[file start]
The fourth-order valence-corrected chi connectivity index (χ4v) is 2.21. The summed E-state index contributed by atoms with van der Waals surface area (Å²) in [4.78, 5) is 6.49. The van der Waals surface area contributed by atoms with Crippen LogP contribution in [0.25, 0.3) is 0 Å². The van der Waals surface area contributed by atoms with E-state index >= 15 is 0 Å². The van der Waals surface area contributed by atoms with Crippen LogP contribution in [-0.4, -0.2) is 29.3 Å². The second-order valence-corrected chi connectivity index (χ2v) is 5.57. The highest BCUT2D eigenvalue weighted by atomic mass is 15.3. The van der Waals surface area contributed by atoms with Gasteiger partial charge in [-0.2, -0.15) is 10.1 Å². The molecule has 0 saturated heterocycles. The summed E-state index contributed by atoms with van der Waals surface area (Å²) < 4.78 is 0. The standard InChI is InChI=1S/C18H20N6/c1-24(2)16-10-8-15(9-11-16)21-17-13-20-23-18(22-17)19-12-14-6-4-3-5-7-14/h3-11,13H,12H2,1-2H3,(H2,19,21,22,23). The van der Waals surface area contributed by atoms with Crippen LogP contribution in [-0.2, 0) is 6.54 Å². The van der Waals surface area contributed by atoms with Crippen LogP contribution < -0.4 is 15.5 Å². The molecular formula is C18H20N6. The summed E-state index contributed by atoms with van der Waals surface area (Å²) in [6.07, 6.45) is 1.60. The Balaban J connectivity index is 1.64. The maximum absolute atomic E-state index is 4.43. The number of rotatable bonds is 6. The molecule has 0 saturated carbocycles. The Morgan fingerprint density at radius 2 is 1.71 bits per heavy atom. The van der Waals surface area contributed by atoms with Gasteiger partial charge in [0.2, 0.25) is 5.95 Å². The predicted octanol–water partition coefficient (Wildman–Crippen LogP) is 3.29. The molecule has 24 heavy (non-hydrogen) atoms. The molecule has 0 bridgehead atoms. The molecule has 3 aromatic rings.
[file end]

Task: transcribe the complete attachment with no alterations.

The fourth-order valence-corrected chi connectivity index (χ4v) is 2.21. The summed E-state index contributed by atoms with van der Waals surface area (Å²) in [4.78, 5) is 6.49. The van der Waals surface area contributed by atoms with Crippen LogP contribution in [0.25, 0.3) is 0 Å². The van der Waals surface area contributed by atoms with E-state index >= 15 is 0 Å². The van der Waals surface area contributed by atoms with Crippen LogP contribution in [-0.4, -0.2) is 29.3 Å². The second-order valence-corrected chi connectivity index (χ2v) is 5.57. The highest BCUT2D eigenvalue weighted by atomic mass is 15.3. The van der Waals surface area contributed by atoms with Gasteiger partial charge in [-0.2, -0.15) is 10.1 Å². The molecule has 0 saturated heterocycles. The summed E-state index contributed by atoms with van der Waals surface area (Å²) < 4.78 is 0. The standard InChI is InChI=1S/C18H20N6/c1-24(2)16-10-8-15(9-11-16)21-17-13-20-23-18(22-17)19-12-14-6-4-3-5-7-14/h3-11,13H,12H2,1-2H3,(H2,19,21,22,23). The van der Waals surface area contributed by atoms with Crippen LogP contribution in [-0.2, 0) is 6.54 Å². The van der Waals surface area contributed by atoms with Crippen LogP contribution < -0.4 is 15.5 Å². The molecular formula is C18H20N6. The summed E-state index contributed by atoms with van der Waals surface area (Å²) in [6.07, 6.45) is 1.60. The Balaban J connectivity index is 1.64. The maximum absolute atomic E-state index is 4.43. The number of rotatable bonds is 6. The molecule has 0 saturated carbocycles. The Morgan fingerprint density at radius 2 is 1.71 bits per heavy atom. The van der Waals surface area contributed by atoms with Gasteiger partial charge in [0.2, 0.25) is 5.95 Å². The predicted octanol–water partition coefficient (Wildman–Crippen LogP) is 3.29. The molecule has 24 heavy (non-hydrogen) atoms. The molecule has 0 bridgehead atoms. The molecule has 3 aromatic rings.